Here is a piece I submitted to the The Daily Sentinel to be published as a guest commentary. I haven't heard anything back, so I thought I'd post it here:
As the school year gears up into full swing, I have had the good fortune to sit in a lot of classrooms around District 51. The energy of both students and teachers is palpable. Students are learning how to convert mixed numbers into improper fractions, reviewing strategies for reading for meaning in non-fiction writing, and engaging in hands on learning as they investigate ways to separate mixtures. But just as important, I saw relationships being built between teachers and students. The quiet girl in the corner is quickly becoming Michelle, the budding artists who likes to draw horses and is worried that , and it made me reflect on just how it was that I decided to spend my professional life in education.
Like many in our valley during the winter of 1984, my family was still reeling financially from Exxon’s ”Black Sunday” announcement two years previous. As I walked into Ms. Streeter’s 8th grade math class at Bookcliff Middle School, the list of issues on my mind that morning was much the same as every middle school student in history: reviewing a fight I had with my dad, an emerging acne problem, a festering sore from my braces that was making it difficult to talk, self-consciousness about my “high water” pants, and somewhere way down on the list, my math homework for Ms. Streeter’s class. As I took my seat at the back of the class behind Cory, a guy who I made a point to sit near because he had the incredible advantage of having a calculator on his watch, I noticed a bag sitting beneath my seat. In the bag was a new set of clothes, pants included. Ms. Streeter never acknowledged her gift to me beyond the private wink she gave in reply to my puzzled look, and so I quickly hid the bag of clothes behind my backpack.
Ms. Streeter was an excellent math teacher, but she was so much more than that. The clothes she gave me made my year a little easier. The fact that she cared enough to go out of her way to make an awkward time in my life a little more bearable continues to shape me. True, it was the measurable academic skills I graduated District 51 with that allowed me entrance into CU-Boulder with the necessary scholarships for me to afford it, but it was the unquantifiable Ms. Streeter moments (and I had many more) that taught me what it was to be my best self.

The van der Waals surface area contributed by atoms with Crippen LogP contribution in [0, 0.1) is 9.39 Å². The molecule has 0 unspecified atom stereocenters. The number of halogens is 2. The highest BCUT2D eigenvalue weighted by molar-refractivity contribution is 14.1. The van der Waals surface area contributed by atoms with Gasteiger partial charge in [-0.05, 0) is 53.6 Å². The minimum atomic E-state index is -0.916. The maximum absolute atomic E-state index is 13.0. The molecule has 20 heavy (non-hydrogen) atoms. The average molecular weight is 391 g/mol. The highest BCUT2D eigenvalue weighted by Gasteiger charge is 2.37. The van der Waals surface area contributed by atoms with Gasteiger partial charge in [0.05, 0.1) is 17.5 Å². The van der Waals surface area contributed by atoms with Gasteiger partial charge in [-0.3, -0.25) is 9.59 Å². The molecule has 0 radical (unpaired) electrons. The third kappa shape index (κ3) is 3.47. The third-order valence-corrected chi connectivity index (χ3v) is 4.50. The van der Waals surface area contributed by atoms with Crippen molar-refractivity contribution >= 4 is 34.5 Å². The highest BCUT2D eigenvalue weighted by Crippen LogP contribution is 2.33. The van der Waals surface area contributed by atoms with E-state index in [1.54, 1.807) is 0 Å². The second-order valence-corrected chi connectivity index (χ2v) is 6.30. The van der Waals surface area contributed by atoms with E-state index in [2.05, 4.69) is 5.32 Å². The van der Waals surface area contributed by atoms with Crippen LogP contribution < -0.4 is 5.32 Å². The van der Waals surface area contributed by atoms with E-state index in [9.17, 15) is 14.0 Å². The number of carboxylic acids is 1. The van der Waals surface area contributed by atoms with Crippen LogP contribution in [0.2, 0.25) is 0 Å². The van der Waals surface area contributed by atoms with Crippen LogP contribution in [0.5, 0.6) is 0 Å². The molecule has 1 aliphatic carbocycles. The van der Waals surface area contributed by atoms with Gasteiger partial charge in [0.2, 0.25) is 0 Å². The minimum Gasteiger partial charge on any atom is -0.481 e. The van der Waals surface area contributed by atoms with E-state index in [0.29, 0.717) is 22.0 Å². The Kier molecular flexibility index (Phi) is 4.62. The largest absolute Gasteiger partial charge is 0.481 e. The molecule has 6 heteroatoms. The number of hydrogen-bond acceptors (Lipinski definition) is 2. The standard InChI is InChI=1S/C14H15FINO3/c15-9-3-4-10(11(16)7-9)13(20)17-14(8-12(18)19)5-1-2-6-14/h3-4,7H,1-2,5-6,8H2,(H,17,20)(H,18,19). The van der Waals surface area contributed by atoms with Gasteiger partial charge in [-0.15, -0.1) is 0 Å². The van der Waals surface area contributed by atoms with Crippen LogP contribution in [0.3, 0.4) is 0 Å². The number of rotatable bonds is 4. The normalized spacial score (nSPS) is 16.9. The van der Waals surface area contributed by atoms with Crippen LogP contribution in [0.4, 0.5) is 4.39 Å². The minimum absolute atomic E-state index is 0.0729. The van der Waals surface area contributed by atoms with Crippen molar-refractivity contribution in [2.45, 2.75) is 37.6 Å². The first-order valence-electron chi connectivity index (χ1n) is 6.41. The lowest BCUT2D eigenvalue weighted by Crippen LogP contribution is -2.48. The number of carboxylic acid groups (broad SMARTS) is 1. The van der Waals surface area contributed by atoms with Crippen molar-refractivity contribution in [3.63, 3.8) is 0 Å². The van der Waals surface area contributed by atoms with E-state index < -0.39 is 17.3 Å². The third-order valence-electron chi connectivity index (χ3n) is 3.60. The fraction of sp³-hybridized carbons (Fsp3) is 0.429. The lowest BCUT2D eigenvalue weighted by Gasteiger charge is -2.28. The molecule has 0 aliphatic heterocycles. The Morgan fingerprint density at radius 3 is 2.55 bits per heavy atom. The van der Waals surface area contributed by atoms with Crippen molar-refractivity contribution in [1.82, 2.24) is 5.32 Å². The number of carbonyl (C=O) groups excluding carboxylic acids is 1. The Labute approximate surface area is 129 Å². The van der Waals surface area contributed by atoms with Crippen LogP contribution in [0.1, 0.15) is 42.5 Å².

It was 20 years later that I first spoke publicly about that bag of clothes. I had been honored by two students from Bookcliff Middle School (where, ironically, I was working as an 8th grade math teacher) to speak on their behalf at a Student of the Month luncheon. Ms. Streeter was also there with a group from Orchard Mesa Middle School, where she obviously was still making a difference in childrens’ lives. After giving my prepared remarks about the wonderful children I brought, I took a moment to give a long overdue thank you. Ms. Streeter has since retired from District 51, but like many former teachers, she continues to volunteer in our classrooms. Teaching is not what she does; it’s who she is, and retirement certainly hasn’t changed that.
I have taught long enough now to know that experiences like the one I just described are happening every day in our schools. Despite the national attack on our public education system, the reality is that our schools are packed with Ms. Streeters and the vast majority of parents love both their neighborhood school and the teachers that are waiting for their children. I would encourage you to reflect on the many teachers that made a difference in your life, and then think about what parts of the value they brought to you would be reflected on a standardized test.
First, your Executive Council has asked for communications from the President to be brief and to only occur weekly, except in rare circumstances.
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